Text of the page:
Logging to journald—a short story

I made my docker-based nodes log to journald. Why? In theory, journald has some nice features, like automating rotation, compression, collecting all logs in a single place, potentially sending them to a dedicated machine. Here’s a description of my attempt of using journald with storage nodes. Posting it in hope someone will find it useful.

It was actually quite simple to configure. I needed to add some magical parameters to the docker run command:

docker run --log-driver=journald --log-opt tag='{{.Name}}' … -e RUN_PARAMS="--log.output stdout" …

--log-driver tells docker to redirect stdout and stderr of the application to journald. Whatever comes from stderr is considered a warning. By default the storage node binary logs to stderr, so to avoid logging everything as warnings, I added -e RUN_PARAMS="--log.output stdout". Also, to make it easy to distinguish logs from different nodes, --log-opt tag='{{.Name}}' tags each log entry with the container’s name—useful if you have multiple nodes on the same machine and want the node name to be visible in journalctl -f.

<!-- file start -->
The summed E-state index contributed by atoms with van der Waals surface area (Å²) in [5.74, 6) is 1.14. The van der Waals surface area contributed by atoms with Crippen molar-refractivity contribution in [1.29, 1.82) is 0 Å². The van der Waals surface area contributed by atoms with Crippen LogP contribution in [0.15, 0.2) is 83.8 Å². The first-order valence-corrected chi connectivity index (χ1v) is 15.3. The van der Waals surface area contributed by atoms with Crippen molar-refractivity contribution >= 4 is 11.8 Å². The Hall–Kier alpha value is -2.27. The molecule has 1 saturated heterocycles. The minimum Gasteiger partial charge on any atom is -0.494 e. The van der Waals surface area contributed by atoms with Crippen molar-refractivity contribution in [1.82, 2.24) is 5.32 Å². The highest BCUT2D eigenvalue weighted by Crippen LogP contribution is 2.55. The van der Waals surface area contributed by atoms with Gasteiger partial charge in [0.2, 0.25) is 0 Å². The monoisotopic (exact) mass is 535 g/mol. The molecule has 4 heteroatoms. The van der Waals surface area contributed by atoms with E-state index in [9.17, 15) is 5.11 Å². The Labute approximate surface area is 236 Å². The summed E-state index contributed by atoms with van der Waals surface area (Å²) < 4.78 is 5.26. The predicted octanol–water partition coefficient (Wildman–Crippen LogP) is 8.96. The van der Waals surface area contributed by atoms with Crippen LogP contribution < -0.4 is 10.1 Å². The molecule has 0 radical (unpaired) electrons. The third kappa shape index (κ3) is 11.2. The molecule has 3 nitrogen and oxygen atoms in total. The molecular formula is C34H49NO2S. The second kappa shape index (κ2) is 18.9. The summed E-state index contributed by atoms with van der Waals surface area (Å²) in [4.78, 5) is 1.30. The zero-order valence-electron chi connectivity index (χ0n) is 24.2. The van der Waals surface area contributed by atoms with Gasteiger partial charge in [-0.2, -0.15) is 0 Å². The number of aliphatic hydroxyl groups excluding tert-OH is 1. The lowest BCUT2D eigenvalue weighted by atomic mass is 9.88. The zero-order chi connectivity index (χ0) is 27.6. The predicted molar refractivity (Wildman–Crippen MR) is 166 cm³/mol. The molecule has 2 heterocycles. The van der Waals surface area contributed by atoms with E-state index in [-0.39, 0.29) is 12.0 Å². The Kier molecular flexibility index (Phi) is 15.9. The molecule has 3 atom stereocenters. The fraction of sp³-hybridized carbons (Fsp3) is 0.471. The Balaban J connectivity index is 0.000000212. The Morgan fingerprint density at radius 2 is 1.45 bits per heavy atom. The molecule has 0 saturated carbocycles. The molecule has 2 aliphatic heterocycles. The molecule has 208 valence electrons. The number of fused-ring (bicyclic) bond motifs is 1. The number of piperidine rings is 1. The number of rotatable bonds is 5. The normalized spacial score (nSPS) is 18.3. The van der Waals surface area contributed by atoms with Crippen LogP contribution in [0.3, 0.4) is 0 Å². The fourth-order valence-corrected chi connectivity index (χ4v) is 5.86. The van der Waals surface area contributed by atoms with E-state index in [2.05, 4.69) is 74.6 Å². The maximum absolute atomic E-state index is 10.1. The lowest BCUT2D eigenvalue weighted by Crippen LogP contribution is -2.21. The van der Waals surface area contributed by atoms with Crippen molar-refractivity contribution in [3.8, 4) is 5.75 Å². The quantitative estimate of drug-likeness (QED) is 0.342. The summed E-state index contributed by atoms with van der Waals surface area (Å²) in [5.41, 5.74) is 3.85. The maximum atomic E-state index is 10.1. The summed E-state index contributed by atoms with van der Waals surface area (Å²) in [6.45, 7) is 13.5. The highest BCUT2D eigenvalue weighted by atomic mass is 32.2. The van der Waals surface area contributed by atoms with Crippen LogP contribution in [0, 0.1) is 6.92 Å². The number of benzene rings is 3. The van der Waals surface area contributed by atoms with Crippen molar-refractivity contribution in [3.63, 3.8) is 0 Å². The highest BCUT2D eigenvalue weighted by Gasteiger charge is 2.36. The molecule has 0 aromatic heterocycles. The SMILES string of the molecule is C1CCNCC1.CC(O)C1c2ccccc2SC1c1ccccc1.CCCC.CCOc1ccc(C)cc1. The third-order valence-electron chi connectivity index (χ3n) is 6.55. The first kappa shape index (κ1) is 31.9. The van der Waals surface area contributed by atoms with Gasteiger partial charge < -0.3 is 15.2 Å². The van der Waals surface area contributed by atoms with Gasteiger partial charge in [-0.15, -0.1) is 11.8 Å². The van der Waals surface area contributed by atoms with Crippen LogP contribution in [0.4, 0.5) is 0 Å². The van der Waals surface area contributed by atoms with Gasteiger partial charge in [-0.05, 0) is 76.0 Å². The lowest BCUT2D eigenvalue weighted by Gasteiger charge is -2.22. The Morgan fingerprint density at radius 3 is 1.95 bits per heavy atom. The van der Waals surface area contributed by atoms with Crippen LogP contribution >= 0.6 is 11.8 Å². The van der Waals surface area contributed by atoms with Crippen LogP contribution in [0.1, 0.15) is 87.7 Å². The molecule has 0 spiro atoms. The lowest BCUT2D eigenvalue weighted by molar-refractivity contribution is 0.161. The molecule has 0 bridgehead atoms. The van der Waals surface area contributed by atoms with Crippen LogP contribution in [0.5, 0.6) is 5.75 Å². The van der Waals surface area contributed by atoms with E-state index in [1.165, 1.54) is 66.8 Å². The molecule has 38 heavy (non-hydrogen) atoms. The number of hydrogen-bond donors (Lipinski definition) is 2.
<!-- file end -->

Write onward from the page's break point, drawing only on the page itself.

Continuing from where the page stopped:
I also set the following in /etc/systemd/journald.conf:


…just to make sure that each single journalctl file has a convenient (for me) size and I’m not losing any data unless I really really want to.

You can then follow logs of a single storage node by:

journalctl --cat -f CONTAINER_NAME=storagenode42

You can follow logs of all nodes (assuming all their containers’ names start with storagenode) by:

journalctl -f CONTAINER_NAME=storagenode*

Or just see all system logs together, both storage nodes and other services, by:

journalctl -f

It turns out though, journald logs take a lot of space; on my system it was about 5× the amount of plaintext files, this even despite that I enabled compression in the journald’s configuration file. I solved it by compressing rotated files periodically with:

xz /var/log/journal/*/*@*.journal

(all files there with @ in their name contain log entries that were already rotated).

Moreover, for some reason journald amplified I/O a lot; it was strange, but iotop reported that journald performs more I/O than a storage node. It’s apparently “normal” for journald, it has not been optimized for the amount of log entries that come out of storage nodes.

Due to these two reasons, after few weeks I decided to go back to plain files.